Hayward, Wisconsin – Italian skier Fabio Santus broke the 50K Birkie Skate presented by Becker Law course record with a time of 1:56:58.6 in the 37th annual American Birkebeiner held Saturday, February 27th. Rebecca Dussault the returning champion defended her title by winning the Women’s Skate division with a time of 2:18:18.1.
Santus of Milano, Italy, skied his first Birkie saying, “I am very, very happy. It was a great track with very good people.”
Tad Elliot, Durango, Colorado, skied to a second-place finish in 1:57:06.7 followed by Christopher Cook, Rhinelander, Wisconsin, with a third-place time of 1:58:41.
First time Birkie skiers Tazlina Mannix and Brooke Gosling battled for their positions with Mannix of Anchorage, Alaska, capturing the second place finish with a time of 2:18:49.2 and Gosling of Canmore, Alberta, Canada, taking third with a time of 2:18:57.
In its third year the Birkie Classic presented by Subaru showed course records for both the men’s and women’s races. The 54K Classic Champion is Juergen Uhl of South Burlington, Vermont, with a time of 2:28:39.4. Audrey Weber of St. Louis Park, Minnesota, captured the women’s title in a time of 2:51:34.
The second place time in the men’s classic of 2:32:30.7 was skied by Jesse Smith of Traverse City, Michigan. In third place was Shawn Miller, Duluth, Minnesota finishing in 2:33:16.3.
Repeating her second place finish from 2009, Hilary Patzer, St. Paul, Minnesota, finished in 2:53:07.4, while Kerrie Fabius, Thunder Bay, Ontario, Canada skiing in her first Birkie finished in 2:53:31.3.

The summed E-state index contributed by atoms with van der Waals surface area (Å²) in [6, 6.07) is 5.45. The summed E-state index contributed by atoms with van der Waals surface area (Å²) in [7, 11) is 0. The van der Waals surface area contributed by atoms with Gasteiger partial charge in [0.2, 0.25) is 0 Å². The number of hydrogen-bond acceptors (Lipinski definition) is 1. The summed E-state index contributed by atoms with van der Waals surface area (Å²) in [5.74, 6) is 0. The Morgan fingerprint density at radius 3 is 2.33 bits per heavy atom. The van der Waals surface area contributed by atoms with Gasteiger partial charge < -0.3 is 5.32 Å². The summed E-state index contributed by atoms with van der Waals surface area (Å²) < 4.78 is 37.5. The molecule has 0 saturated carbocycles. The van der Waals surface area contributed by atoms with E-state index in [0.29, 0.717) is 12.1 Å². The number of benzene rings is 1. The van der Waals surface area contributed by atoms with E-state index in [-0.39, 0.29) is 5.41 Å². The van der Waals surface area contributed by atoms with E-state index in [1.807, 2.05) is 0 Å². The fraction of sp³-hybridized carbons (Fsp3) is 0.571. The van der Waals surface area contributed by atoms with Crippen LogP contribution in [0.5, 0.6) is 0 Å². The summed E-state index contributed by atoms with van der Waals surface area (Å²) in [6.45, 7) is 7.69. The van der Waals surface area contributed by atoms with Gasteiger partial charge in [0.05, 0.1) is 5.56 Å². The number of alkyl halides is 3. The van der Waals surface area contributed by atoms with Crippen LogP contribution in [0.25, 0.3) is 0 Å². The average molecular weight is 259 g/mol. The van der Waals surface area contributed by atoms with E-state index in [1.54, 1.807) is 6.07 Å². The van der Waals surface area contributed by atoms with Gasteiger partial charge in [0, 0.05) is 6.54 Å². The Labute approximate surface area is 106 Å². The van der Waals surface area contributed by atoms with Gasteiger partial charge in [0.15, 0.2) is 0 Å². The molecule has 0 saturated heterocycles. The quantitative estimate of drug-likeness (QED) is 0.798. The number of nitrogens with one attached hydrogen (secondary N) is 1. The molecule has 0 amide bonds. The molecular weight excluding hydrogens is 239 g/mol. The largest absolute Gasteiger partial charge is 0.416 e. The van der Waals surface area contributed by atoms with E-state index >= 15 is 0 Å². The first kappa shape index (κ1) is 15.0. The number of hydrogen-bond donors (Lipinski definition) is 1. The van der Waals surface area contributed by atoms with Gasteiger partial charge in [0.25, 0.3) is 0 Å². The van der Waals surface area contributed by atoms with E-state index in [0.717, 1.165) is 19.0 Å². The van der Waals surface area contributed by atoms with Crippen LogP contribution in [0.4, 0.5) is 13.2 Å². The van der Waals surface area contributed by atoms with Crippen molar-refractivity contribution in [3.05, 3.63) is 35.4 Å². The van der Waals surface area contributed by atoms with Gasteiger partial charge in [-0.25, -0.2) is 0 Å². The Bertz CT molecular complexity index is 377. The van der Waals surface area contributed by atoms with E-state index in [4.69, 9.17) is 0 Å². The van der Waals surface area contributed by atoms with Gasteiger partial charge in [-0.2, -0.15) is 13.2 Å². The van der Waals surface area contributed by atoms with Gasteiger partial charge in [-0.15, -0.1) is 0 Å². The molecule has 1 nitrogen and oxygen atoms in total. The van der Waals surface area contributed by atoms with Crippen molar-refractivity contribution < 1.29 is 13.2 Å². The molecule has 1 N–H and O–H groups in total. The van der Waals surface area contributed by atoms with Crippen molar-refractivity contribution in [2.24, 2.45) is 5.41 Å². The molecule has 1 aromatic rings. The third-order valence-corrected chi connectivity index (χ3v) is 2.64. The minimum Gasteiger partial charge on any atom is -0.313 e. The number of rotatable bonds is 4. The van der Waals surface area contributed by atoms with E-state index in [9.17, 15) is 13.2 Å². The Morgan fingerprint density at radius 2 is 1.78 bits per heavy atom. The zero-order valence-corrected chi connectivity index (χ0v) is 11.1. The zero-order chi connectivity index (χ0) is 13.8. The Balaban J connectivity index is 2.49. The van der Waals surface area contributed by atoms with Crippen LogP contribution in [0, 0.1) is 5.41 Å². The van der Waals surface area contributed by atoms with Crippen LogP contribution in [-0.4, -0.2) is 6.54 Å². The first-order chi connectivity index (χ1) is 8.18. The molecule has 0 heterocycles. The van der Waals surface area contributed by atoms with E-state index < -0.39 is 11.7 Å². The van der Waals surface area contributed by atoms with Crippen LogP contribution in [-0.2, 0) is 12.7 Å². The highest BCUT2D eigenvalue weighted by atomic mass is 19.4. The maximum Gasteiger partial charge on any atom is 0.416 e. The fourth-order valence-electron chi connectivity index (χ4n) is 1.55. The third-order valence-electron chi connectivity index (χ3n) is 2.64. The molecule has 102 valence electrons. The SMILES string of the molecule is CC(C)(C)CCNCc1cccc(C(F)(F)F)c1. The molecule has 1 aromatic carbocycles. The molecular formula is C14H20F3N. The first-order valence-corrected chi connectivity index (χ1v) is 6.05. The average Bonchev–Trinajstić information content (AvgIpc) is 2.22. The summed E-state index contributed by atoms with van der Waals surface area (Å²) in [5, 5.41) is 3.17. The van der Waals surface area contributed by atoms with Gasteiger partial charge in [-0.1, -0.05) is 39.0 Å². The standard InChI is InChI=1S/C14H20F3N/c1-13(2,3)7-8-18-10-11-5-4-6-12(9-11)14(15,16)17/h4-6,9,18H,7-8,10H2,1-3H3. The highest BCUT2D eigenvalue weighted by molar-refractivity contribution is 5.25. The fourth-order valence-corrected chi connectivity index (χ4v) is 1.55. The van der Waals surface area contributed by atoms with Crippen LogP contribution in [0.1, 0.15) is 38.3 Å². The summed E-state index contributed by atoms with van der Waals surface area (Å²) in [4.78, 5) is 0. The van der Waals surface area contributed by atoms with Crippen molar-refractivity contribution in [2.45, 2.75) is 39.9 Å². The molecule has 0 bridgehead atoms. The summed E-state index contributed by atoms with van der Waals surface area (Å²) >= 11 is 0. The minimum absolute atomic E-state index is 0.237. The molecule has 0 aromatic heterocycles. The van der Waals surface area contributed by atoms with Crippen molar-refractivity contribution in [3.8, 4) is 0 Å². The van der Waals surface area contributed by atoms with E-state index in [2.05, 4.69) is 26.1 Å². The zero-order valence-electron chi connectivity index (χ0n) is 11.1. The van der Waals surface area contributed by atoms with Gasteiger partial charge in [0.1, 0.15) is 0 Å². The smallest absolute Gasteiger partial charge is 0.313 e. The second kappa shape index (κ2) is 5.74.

Ned Zuelsdorff, Executive Director of the American Birkebeiner Ski Foundation, said skiers from 19 foreign nations, including Andora, Estonia and Russia, and 47 U.S states, including Hawaii, North Carolina and Alaska, had great conditions for the 37th anniversary event.
Honorary Starter, Wisconsin Governor James Doyle, welcomed the largest field of skiers ever in the American Birkebeiner’s 37-year history. He sent over 8,055 skiers on their way beginning at 8:00 a.m.
Temps hovered just below 0 degrees at the start, then climbed as 21 waves of skiers left the starting gates.
The American Birkebeiner is modeled after the Norwegian Birkebeiner Rennet, which in turn was inspired by the historic rescue of the infant who would become a celebrated king, Haakon Haakonsson IV. The race symbolically re-creates the flight of the prince, carried on skis by warriors called birkebeiners for their protective birch bark leggings.
Brothers David and Grant Nelson assumed the roles Torstein and Skervald, the Birkebeiner warriors who rescued the infant Prince Haakon (Hō-ken). The brothers made their own wooden skis for the event. Grant, a dentist in Duluth, Minnesota, has skied 15 Birkies. David, a circuit designer for satellite components lives in Medicine Lake, Minnesota, has skied 16 Birkies.
David’s wife Josie portrayed Inga the mother of Prince Haakon. Josie, worked as a physical therapist until becoming a stay at home mom after the birth of Karl; she has skied 11 Birkies and one Kortelopet. Karl served as Prince Haakon in the re-encactment.
The brothers dressed in full Birkebeiner regalia including helmets, shields and their wooden skis while carrying 13-month-old Karl Nelson to the finish line to the clang of cowbells from the thousands of spectators who lined Hayward’s Main Street. Karl’s mother, Josie skied the full 54 kilometers dressed in a traditional Norwegian dress and cloak, on wooden skis.
“The historic re-enactment, fast race course and the largest field ever made the Birkie’s 37th anniversary one for the books,” Zuelsdorff said. “We couldn’t be more pleased.”
For race day results, log on to www.birkie.com.